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Title: NSLS and NSLS-II: The Foundation and the Future of Synchrotron Light Sources

Publication Date:
Research Org.:
Brookhaven National Laboratory (BNL), Upton, NY (United States)
Sponsoring Org.:
USDOE Office of Science (SC), Basic Energy Sciences (BES) (SC-22)
OSTI Identifier:
Report Number(s):
Journal ID: ISSN 0894-0886
DOE Contract Number:
Resource Type:
Journal Article
Resource Relation:
Journal Name: Synchrotron Radiation News; Journal Volume: 28; Journal Issue: 1
Country of Publication:
United States

Citation Formats

Shen, Qun. NSLS and NSLS-II: The Foundation and the Future of Synchrotron Light Sources. United States: N. p., 2015. Web. doi:10.1080/08940886.2015.991648.
Shen, Qun. NSLS and NSLS-II: The Foundation and the Future of Synchrotron Light Sources. United States. doi:10.1080/08940886.2015.991648.
Shen, Qun. 2015. "NSLS and NSLS-II: The Foundation and the Future of Synchrotron Light Sources". United States. doi:10.1080/08940886.2015.991648.
title = {NSLS and NSLS-II: The Foundation and the Future of Synchrotron Light Sources},
author = {Shen, Qun},
abstractNote = {},
doi = {10.1080/08940886.2015.991648},
journal = {Synchrotron Radiation News},
number = 1,
volume = 28,
place = {United States},
year = 2015,
month = 1
  • The paper focuses on future developments of storage ring based synchrotron sources. It includes the major facility upgrades, the new generation of intermediate energy light sources under construction worldwide. Current developments are presented such as the studies of ultra small emittance rings as well as the generation of femtosecond pulses of radiation.
  • We show that the development of new materials and improvements of existing ones are at the root of the spectacular recent developments of new technologies for synchrotron storage rings and free-electron laser sources. This holds true for all relevant application areas, from electron guns to undulators, x-ray optics, and detectors. As demand grows for more powerful and efficient light sources, efficient optics, and high-speed detectors, an overview of ongoing materials research for these applications is timely. In this article, we focus on the most exciting and demanding areas of materials research and development for synchrotron radiation optics and detectors. Materialsmore » issues of components for synchrotron and free-electron laser accelerators are briefly discussed. Lastly, the articles in this issue expand on these topics.« less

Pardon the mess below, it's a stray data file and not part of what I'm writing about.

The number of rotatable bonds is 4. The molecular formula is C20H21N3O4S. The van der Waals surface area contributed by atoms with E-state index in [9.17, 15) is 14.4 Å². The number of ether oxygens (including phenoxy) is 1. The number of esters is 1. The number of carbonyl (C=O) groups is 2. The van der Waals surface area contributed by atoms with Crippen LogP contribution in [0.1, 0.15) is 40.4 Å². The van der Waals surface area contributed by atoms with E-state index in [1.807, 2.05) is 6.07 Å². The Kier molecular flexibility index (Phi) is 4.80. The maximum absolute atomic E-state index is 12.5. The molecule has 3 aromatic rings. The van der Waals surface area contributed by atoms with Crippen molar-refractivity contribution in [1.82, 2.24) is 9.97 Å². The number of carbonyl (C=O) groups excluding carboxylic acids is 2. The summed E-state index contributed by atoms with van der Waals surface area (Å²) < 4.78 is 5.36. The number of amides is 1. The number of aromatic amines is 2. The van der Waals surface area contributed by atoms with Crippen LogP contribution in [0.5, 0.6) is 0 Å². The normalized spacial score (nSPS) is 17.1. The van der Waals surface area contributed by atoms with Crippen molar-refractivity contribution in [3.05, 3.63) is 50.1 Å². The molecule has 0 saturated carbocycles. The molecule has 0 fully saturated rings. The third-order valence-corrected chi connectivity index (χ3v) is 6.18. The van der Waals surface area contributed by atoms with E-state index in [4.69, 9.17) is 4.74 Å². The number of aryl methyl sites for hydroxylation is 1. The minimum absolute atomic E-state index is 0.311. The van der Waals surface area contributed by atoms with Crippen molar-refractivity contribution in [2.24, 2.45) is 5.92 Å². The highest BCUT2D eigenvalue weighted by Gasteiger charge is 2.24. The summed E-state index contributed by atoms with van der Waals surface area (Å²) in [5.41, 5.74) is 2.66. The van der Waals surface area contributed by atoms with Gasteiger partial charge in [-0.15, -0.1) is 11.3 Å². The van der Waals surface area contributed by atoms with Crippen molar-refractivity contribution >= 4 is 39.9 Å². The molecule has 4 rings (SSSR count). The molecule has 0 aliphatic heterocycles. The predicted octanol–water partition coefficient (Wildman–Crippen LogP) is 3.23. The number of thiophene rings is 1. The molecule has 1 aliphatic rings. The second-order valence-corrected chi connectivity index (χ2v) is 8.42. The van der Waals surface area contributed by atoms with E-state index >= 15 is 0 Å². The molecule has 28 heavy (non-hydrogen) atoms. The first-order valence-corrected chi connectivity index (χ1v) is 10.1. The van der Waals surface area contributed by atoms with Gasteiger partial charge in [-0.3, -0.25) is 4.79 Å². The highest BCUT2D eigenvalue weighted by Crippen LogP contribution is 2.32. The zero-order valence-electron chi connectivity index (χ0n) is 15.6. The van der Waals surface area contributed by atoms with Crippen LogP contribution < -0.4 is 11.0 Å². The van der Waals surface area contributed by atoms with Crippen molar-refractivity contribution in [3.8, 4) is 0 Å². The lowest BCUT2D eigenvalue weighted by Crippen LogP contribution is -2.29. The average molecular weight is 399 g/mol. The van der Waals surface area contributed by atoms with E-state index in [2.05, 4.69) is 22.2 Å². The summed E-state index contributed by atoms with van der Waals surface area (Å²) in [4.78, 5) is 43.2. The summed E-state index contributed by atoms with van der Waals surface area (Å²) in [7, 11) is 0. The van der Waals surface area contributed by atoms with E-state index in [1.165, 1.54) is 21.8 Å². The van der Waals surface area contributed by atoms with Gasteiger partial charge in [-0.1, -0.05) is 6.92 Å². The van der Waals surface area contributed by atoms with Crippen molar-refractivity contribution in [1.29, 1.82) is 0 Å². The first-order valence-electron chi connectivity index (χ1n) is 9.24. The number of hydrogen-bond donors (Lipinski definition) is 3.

• At a number of construction sites around the world, crews are laboring in and around large circular tracks to install the accelerators and storage rings that will form the basis of new synchrotron radiation facilities. Most of the budding facilities are designed to produce synchrotron radiation, in the soft- or hard-x-ray regions, that is far brighter than available sources can provide. They are sometimes described as the third generation. According to this rough categorization, the first generation consists of circular accelerators originally intended for other purposes: they provide synchrotron radiation to parasitic experiments or, in some cases, they have becomemore » partially dedicated to such uses. The second generation comprises facilities specifically designed to support synchrotron radiation experiments, with the radiation produced primarily as electrons or positrons curved in a field of the machines' bending magnets. The third-generation machines, by contrast, are designed to optimize the radiation that is produced traverse devices known as wigglers and undulators. The new machines will complement existing facilities, and they will provide more opportunities for the growing user community.« less
  • A direct comparison has been made between the intensity of dispersed radiation from a laboratory Hopfield helium continuum and that obtained from the electron storage ring called Tantalus 1. The relative advantages and disadvantages of the respective light sources are described. Extrapolation of this information to other (present and future) electron storage-ring sources is discussed.
  • No abstract prepared.